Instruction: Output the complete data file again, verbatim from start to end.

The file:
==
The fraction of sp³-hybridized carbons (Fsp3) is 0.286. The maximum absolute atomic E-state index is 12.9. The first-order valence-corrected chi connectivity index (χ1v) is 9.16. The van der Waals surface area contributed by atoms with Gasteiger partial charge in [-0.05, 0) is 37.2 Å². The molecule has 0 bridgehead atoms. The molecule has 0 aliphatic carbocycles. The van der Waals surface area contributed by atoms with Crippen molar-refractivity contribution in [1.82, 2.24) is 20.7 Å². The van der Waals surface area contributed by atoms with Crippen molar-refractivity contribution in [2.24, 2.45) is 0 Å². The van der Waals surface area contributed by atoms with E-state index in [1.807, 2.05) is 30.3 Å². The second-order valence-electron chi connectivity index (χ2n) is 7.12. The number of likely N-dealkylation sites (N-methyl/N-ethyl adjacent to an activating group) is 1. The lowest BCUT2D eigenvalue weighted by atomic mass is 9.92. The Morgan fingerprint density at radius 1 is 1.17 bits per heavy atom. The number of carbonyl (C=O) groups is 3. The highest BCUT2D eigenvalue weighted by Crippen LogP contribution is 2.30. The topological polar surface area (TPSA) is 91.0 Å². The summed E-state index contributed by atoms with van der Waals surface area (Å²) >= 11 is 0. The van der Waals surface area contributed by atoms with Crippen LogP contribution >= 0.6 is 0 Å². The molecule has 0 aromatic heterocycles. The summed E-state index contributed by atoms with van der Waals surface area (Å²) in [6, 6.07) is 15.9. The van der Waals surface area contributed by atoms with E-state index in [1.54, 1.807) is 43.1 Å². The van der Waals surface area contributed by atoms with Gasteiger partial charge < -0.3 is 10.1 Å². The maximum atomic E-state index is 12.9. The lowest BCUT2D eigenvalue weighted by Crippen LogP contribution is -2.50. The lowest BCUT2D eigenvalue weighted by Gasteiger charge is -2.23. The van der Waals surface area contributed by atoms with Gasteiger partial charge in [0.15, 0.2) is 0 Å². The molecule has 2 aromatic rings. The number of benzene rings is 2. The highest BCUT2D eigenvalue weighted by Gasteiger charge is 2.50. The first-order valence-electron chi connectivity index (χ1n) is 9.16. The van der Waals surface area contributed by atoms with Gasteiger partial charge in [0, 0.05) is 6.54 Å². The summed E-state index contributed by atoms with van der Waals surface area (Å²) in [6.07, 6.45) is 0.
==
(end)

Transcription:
The fraction of sp³-hybridized carbons (Fsp3) is 0.286. The maximum absolute atomic E-state index is 12.9. The first-order valence-corrected chi connectivity index (χ1v) is 9.16. The van der Waals surface area contributed by atoms with Gasteiger partial charge in [-0.05, 0) is 37.2 Å². The molecule has 0 bridgehead atoms. The molecule has 0 aliphatic carbocycles. The van der Waals surface area contributed by atoms with Crippen molar-refractivity contribution in [1.82, 2.24) is 20.7 Å². The van der Waals surface area contributed by atoms with Crippen molar-refractivity contribution in [2.24, 2.45) is 0 Å². The van der Waals surface area contributed by atoms with E-state index in [1.807, 2.05) is 30.3 Å². The second-order valence-electron chi connectivity index (χ2n) is 7.12. The number of likely N-dealkylation sites (N-methyl/N-ethyl adjacent to an activating group) is 1. The lowest BCUT2D eigenvalue weighted by atomic mass is 9.92. The Morgan fingerprint density at radius 1 is 1.17 bits per heavy atom. The number of carbonyl (C=O) groups is 3. The highest BCUT2D eigenvalue weighted by Crippen LogP contribution is 2.30. The topological polar surface area (TPSA) is 91.0 Å². The summed E-state index contributed by atoms with van der Waals surface area (Å²) >= 11 is 0. The van der Waals surface area contributed by atoms with Crippen LogP contribution >= 0.6 is 0 Å². The molecule has 0 aromatic heterocycles. The summed E-state index contributed by atoms with van der Waals surface area (Å²) in [6, 6.07) is 15.9. The van der Waals surface area contributed by atoms with E-state index in [1.54, 1.807) is 43.1 Å². The van der Waals surface area contributed by atoms with Gasteiger partial charge < -0.3 is 10.1 Å². The maximum atomic E-state index is 12.9. The lowest BCUT2D eigenvalue weighted by Crippen LogP contribution is -2.50. The lowest BCUT2D eigenvalue weighted by Gasteiger charge is -2.23. The van der Waals surface area contributed by atoms with Gasteiger partial charge in [0.15, 0.2) is 0 Å². The molecule has 2 aromatic rings. The number of benzene rings is 2. The highest BCUT2D eigenvalue weighted by Gasteiger charge is 2.50. The first-order valence-electron chi connectivity index (χ1n) is 9.16. The van der Waals surface area contributed by atoms with Gasteiger partial charge in [0, 0.05) is 6.54 Å². The summed E-state index contributed by atoms with van der Waals surface area (Å²) in [6.07, 6.45) is 0.